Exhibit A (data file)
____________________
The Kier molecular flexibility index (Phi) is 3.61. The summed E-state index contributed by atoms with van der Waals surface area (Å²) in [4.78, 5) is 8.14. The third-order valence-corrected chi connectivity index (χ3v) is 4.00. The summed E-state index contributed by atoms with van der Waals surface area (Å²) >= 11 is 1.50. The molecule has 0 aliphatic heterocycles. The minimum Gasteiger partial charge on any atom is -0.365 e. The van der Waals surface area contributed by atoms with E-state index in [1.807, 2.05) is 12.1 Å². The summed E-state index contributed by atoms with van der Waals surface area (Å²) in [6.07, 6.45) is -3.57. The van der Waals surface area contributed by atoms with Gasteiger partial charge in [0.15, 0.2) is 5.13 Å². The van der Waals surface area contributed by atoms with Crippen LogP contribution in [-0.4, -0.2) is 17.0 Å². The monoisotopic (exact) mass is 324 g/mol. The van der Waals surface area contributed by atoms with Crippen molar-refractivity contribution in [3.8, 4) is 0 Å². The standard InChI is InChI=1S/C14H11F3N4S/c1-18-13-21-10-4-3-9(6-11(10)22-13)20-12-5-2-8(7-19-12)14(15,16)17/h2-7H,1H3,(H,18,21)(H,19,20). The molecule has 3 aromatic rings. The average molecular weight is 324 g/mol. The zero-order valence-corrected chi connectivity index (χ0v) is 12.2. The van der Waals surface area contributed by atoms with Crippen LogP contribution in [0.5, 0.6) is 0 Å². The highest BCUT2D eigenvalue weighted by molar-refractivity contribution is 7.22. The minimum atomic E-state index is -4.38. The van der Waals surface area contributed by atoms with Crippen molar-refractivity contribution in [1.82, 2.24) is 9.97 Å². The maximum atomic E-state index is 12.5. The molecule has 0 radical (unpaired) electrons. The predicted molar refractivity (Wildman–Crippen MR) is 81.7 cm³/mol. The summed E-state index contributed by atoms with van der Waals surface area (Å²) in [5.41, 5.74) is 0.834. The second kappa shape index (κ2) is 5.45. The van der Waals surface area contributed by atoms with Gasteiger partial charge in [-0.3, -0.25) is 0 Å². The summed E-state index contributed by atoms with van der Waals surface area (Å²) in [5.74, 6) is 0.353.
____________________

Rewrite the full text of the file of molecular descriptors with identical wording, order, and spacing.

The Kier molecular flexibility index (Phi) is 3.61. The summed E-state index contributed by atoms with van der Waals surface area (Å²) in [4.78, 5) is 8.14. The third-order valence-corrected chi connectivity index (χ3v) is 4.00. The summed E-state index contributed by atoms with van der Waals surface area (Å²) >= 11 is 1.50. The molecule has 0 aliphatic heterocycles. The minimum Gasteiger partial charge on any atom is -0.365 e. The van der Waals surface area contributed by atoms with E-state index in [1.807, 2.05) is 12.1 Å². The summed E-state index contributed by atoms with van der Waals surface area (Å²) in [6.07, 6.45) is -3.57. The van der Waals surface area contributed by atoms with Gasteiger partial charge in [0.15, 0.2) is 5.13 Å². The van der Waals surface area contributed by atoms with Crippen LogP contribution in [-0.4, -0.2) is 17.0 Å². The monoisotopic (exact) mass is 324 g/mol. The van der Waals surface area contributed by atoms with Crippen molar-refractivity contribution in [3.8, 4) is 0 Å². The standard InChI is InChI=1S/C14H11F3N4S/c1-18-13-21-10-4-3-9(6-11(10)22-13)20-12-5-2-8(7-19-12)14(15,16)17/h2-7H,1H3,(H,18,21)(H,19,20). The molecule has 3 aromatic rings. The average molecular weight is 324 g/mol. The zero-order valence-corrected chi connectivity index (χ0v) is 12.2. The van der Waals surface area contributed by atoms with Crippen LogP contribution in [0.5, 0.6) is 0 Å². The highest BCUT2D eigenvalue weighted by molar-refractivity contribution is 7.22. The minimum atomic E-state index is -4.38. The van der Waals surface area contributed by atoms with Crippen molar-refractivity contribution in [1.82, 2.24) is 9.97 Å². The maximum atomic E-state index is 12.5. The molecule has 0 radical (unpaired) electrons. The predicted molar refractivity (Wildman–Crippen MR) is 81.7 cm³/mol. The summed E-state index contributed by atoms with van der Waals surface area (Å²) in [5.41, 5.74) is 0.834. The second kappa shape index (κ2) is 5.45. The van der Waals surface area contributed by atoms with Gasteiger partial charge in [-0.3, -0.25) is 0 Å². The summed E-state index contributed by atoms with van der Waals surface area (Å²) in [5.74, 6) is 0.353.